23. Guess my word – In pairs, students take it in turns to choose a word from the unit word list. The other student needs to ask yes/no questions to work out the word.
  24. Can you make a sentence using 4 of the words? – Individually, each student makes a sentence using any 4 of the words from the unit word list (combined with other words to create coherent sentences). Students then compare and decide which sentence they like best.
  25. Which words do you know (after finishing the unit)? – Individually, after finishing the unit, students put a tick (✔) on the left next to all the words they now know. They can compare this with the number of words they knew before starting the unit and see their progress.

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Philip Haines moved to Mexico from England in 1995, and currently works as the Senior Academic Consultant for Oxford University Press Mexico. He has spoken internationally in three continents and nationally in every state in Mexico. Philip is the author/co-author of several ELT series published in Mexico.


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World Oceans Day | Teaching Resources

World Oceans Day teaching resources

World Oceans Day, June 8th, is a time when people all around the world do something to show their appreciation for the world’s oceans.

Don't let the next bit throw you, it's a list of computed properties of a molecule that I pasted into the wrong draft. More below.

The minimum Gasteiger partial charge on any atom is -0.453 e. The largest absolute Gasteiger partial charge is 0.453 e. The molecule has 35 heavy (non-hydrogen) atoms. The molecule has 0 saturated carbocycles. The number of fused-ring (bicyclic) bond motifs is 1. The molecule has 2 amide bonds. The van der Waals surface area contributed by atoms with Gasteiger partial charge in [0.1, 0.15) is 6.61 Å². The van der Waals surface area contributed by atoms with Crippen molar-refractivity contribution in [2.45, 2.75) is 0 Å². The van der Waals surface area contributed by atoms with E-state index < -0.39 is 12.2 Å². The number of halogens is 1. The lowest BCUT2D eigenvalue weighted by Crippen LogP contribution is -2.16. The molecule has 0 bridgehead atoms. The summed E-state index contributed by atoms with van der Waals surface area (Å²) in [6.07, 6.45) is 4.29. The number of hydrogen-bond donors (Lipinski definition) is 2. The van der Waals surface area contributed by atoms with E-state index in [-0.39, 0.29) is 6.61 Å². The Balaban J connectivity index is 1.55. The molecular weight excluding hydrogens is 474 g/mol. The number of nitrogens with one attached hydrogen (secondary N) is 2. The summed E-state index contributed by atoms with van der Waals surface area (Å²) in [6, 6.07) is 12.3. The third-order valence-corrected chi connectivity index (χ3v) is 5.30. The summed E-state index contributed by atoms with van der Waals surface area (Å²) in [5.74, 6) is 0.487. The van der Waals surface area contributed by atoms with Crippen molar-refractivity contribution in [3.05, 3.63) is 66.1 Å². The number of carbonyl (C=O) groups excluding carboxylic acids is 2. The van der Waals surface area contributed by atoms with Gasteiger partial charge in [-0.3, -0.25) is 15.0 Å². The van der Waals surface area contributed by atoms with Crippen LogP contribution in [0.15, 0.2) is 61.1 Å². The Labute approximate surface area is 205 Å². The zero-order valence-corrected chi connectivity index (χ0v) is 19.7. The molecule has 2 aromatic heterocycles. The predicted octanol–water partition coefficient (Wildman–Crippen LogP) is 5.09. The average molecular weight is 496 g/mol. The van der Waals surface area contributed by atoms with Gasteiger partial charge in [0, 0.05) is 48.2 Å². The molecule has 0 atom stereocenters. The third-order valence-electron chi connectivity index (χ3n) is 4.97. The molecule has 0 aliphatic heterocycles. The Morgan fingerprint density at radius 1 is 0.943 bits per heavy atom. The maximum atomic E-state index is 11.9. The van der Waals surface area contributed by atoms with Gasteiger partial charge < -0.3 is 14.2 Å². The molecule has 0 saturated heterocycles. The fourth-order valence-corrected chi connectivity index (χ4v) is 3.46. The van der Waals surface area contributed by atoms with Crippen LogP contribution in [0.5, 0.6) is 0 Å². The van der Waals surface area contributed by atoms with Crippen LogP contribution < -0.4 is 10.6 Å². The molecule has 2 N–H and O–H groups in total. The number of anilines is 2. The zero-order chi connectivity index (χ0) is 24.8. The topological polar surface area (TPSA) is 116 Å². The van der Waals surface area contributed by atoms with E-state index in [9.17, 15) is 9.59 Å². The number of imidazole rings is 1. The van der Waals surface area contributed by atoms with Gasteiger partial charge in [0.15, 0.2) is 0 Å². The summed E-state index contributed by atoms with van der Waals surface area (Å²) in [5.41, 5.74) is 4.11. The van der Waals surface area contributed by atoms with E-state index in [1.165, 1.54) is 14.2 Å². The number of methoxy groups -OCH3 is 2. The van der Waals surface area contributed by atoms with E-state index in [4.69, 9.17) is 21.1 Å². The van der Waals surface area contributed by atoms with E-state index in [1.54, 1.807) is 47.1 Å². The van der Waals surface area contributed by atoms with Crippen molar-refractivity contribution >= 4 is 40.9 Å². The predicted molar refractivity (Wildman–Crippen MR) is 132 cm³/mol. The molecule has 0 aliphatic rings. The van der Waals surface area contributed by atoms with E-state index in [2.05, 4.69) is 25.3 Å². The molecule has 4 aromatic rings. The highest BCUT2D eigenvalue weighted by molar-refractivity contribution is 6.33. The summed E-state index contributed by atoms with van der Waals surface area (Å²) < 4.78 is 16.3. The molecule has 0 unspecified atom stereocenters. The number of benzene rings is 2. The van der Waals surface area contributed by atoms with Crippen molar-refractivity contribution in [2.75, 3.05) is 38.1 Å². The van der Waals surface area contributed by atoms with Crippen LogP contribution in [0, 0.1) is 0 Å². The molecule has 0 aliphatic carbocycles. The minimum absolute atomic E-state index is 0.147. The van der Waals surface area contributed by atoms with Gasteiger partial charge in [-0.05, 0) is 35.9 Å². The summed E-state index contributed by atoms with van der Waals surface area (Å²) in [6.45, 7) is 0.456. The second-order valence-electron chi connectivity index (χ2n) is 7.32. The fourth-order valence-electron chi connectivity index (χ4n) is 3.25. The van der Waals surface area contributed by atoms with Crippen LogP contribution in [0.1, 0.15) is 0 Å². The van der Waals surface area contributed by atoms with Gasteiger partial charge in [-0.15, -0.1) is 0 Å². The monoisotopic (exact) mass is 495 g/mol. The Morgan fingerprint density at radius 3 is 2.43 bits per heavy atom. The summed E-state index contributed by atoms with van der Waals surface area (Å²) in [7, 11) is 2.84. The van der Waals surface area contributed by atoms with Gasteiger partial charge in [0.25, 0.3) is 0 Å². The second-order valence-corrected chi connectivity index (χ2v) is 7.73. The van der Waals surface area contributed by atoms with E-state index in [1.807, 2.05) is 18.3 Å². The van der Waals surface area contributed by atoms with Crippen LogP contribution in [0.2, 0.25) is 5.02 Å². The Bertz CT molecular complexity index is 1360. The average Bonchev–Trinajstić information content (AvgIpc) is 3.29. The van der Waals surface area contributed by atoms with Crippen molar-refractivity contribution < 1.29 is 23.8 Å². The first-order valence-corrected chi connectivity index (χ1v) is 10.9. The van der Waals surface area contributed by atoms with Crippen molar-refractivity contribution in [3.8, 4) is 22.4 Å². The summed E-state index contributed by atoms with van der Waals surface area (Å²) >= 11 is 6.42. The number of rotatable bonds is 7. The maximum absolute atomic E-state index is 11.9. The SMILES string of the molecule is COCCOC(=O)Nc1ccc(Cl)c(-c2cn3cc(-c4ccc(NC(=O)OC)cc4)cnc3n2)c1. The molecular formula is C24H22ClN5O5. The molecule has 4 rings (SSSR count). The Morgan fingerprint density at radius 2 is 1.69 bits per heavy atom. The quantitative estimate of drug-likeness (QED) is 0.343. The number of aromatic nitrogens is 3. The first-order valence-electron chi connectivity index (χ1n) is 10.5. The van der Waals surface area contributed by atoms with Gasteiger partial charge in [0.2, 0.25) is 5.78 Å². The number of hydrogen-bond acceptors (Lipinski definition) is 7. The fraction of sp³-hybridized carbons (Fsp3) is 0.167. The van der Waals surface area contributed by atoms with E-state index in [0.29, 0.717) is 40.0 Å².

We are all connected to the oceans in some way.

Did you know:

  • Oceans cover over 70% of the earth’s surface
  • Ocean plants and organisms create most of the oxygen we breathe
  • Oceans absorb carbon dioxide, helping to regulate our climate
  • Many of our medicines come from the oceans

Our oceans bring countless benefits to our lives, and now you can bring those benefits to your classroom!

Our freely available lesson plans give you the tools to celebrate World Oceans Day with your students. These lesson activities encourage students to develop their vocabulary, to collaborate, and to speak about current issues.  

Adult learner button
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These resources are available via the Oxford Teacher’s Club.

Not a member? Registering is quick and easy to do, and it gives you access to a wealth of teaching resources.